On 31 December 2014, an integral part of Yahoo's history, the Yahoo! Directory, shut down for good.
After 20 long years of being part of Yahoo, the hierarchical website directory that was created in 1994 by Stanford graduates David Filo and Jerry Yang, will close down.
Yahoo announced the directory's retirement via a blog post on 26 September. The company will also be discontinuing two more products: Yahoo Education, a portal for education services, and Qwiki, an app that creates short movies via video on mobile devices.
"Yahoo was started nearly 20 years ago as a directory of websites that helped users explore the Internet," revealed Jay Rossiter, senior vice president for the cloud platform group. "While we are still committed to connecting users with the information they're passionate about, our business has evolved."
In the pre-Google period, the Yahoo Directory search tool was a digital version of a directory for websites. The websites were listed into categories, such as Business & Economy, Education, Entertainment, News & Media, Computer & Internet etc.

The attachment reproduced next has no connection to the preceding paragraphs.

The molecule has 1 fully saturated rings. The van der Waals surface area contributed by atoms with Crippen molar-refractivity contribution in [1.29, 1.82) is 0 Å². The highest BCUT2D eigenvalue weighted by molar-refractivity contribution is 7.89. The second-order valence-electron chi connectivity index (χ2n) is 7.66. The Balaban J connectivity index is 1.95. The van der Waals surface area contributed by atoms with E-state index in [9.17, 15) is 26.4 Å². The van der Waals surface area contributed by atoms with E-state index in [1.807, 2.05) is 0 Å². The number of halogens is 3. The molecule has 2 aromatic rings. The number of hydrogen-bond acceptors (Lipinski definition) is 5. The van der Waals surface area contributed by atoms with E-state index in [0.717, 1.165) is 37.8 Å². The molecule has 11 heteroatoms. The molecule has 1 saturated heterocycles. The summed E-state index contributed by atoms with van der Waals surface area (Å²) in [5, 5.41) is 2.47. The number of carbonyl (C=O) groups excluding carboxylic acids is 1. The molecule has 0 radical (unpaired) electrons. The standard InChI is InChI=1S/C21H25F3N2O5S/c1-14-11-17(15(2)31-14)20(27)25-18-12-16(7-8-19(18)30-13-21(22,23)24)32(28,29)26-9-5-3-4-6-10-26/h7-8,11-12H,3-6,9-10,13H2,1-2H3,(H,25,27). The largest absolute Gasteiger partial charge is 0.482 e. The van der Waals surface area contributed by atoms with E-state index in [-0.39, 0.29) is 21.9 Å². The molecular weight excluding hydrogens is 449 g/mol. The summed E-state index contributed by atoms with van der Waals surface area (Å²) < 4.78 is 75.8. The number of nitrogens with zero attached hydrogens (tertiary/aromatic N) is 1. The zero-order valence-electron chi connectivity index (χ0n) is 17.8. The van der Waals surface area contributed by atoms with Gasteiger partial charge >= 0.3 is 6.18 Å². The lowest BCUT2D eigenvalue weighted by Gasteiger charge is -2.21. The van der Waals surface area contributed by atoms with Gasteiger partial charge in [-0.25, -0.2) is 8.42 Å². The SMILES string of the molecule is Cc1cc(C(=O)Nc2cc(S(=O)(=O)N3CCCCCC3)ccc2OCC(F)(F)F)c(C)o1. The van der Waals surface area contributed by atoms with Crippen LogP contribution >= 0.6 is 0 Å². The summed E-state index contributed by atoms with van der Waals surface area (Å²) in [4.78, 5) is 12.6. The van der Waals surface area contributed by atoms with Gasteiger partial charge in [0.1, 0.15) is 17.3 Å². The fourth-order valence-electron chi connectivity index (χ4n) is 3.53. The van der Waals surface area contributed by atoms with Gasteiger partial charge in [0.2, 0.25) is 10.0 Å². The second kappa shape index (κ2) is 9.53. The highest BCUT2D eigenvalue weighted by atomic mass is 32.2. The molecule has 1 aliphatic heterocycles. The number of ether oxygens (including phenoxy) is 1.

These listings in turn had several tiers or sub-categories and sub-sub-categories; for instance, when searching for video games, one needed to navigate to "computers," followed by "games" and then "video games." Instead of putting in keywords as one does on search engines now, a user needed to search via category.
The decision to axe Yahoo Directory, Qwiki and Yahoo Education is likely an effort from Yahoo to restructure its business. This is not the first time Yahoo is retiring a product that no longer serves its purpose. In the past two years, Yahoo has retired over 60 products in a bid to streamline business operations.
Rossiter explained that with technological advancement, closing down products that are less applicable to Yahoo enables the company to move resources to areas where they are needed more.
"Yahoo [has] focused on our core products -- search, communications, digital magazines, and video -- we can deliver the best for our users," noted Rossiter.
Rossiter also said that after 31 December, advertisers would be "upgraded to a new service;" details of which would be disclosed to those concerned.
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